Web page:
Avant Enterprises Inc. (Re), 2013 B.C.S.C. 993 should provide receivers with comfort that, in the right circumstances, they can look to a party opposing the taxation of their accounts for security for some of the costs they could incur in defending their fees.
Facts Ernst & Young Inc. (“EY”) was appointed by HSBC Bank (“HSBC”) as receiver (the “Receiver”) over the assets of Bay City Auto Inc. and Abenante Motor Sports Inc. (collectively, the “Debtors”). Pursuant to the Appointment Order (the “Receivership Order”), the Receiver was granted a first priority charge over the assets for “…any expenditure or liability…incurred by the Receiver, including the fees of the Receiver and…its legal counsel.…” The Receivership Order also required that the Receiver had to pass its accounts on a summary basis.
The Debtors’ assets were ultimately sold to Avant Enterprises Inc. (“Avant”), which was a related company to the Debtors. In addition, by Court Order (the “Assignment Order”) HSBC assigned to Avant its interest in the indebtedness owing to it by the Debtors, to a combined maximum of $1,169,863 (the “Assigned Indebtedness”). The Assignment Order authorized the Receiver to distribute to Avant from the sale proceeds amounts up to the maximum of the Assigned Indebtedness, less any amounts held back that the Receiver was required to pay for the Receiver’s (and its counsel’s) current and future accounts.
After a lengthy exchange of correspondence between counsel forAvant and the Receiver’s Counsel, the Receiver ultimately forwarded $80,000 to Avant on the express condition that the money would be paid back to the Receiver if the costs of taxation exceeded the amount retained.
The Receiver then attempted to summarily pass its accounts in accordance with the Receivership Order, which Avant opposed and had the accounts referred for an assessment. A lengthy letter-writing campaign ensued between the parties. Counsel forAvant continued to ask for information and documentation regarding the accounts, and counsel for the Receiver requested clarification for the basis of Avant’s opposition.
At this point, there was very little money left in the Debtors’ estate – certainly not enough to cover the outstanding amounts owing to the Receiver, and definitely not enough money to cover the costs of an opposed assessment. Accordingly, the Receiver sought an order that Avant pay security for its costs on a full indemnity basis for the assessment and return $80,000.
The issue was whether Avant was required to pay security for costs.
The Court held in favour of the Receiver. Avant was ordered to pay security for the Receiver’s costs on a full indemnity basis. The Court, after reviewing the case law, held that a Receiver is conducting the administration of the estate when passing its accounts and is entitled to its costs on a full indemnity basis.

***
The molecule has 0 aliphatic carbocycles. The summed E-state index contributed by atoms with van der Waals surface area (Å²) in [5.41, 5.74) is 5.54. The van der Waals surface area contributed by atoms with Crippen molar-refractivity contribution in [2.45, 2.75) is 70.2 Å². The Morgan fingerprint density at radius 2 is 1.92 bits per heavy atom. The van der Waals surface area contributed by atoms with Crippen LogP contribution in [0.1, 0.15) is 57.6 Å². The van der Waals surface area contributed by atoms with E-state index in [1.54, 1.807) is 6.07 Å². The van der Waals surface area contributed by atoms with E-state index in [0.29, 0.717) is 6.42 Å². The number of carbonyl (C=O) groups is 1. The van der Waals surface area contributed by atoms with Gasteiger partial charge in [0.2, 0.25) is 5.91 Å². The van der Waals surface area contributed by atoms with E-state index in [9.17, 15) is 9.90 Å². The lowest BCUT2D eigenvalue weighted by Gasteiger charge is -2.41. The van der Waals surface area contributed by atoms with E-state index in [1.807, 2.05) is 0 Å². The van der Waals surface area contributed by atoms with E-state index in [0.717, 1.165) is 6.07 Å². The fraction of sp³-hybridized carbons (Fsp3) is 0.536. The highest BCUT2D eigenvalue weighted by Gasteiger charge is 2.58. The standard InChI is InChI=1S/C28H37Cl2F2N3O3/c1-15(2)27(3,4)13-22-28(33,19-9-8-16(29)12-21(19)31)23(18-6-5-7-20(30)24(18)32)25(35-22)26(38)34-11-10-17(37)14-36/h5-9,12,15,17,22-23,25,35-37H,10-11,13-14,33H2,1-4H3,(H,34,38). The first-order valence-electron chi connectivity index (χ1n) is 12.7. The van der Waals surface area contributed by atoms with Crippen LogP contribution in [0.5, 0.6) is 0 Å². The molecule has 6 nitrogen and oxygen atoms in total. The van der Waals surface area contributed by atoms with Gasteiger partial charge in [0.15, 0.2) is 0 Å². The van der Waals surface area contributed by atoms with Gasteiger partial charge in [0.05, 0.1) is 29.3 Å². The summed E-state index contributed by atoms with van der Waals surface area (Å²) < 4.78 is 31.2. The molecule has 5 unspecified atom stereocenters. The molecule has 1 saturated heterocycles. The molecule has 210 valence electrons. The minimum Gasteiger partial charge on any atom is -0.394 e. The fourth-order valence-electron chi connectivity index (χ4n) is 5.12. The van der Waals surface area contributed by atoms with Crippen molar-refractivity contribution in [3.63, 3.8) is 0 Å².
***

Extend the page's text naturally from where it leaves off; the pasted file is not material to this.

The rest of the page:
The Court noted that Avant provided the Receiver no indication that it intended to oppose the Receiver’s accounts prior to being advanced the $80,000, precluding the Receiver from the opportunity to advance less money to Avant in contemplation of a more expensive taxation procedure. The Court also noted that the Receiver could no longer look to HSBC for an indemnity for its fees as it assigned its interests to Avant.
The Court noted that the facts in this case created a situation where the Receiver was being “… asked to forego its own fees and expenses and be thousands of dollars out of pocket in costs incurred by it to complete the duties imposed upon it by the Court when it was appointed as the Receiver….”
This case may give Receivers further options in situations where there is very little money in the estate and the Receiver is faced with opposition for its fees. In the right circumstances a Court may grant security for costs from the opposing party.
It is clear in this case that the Receiver’s options were limited, so a security for costs order was appropriate. This relief may not be as effective in a situation where other parties could be called on to indemnify the Receiver for its costs, or if the communications between the parties militate against requiring the opposing party to post security. Each situation is different, and the likelihood of success in obtaining security for costs should be carefully considered by the Receiver’s legal counsel before proceeding.
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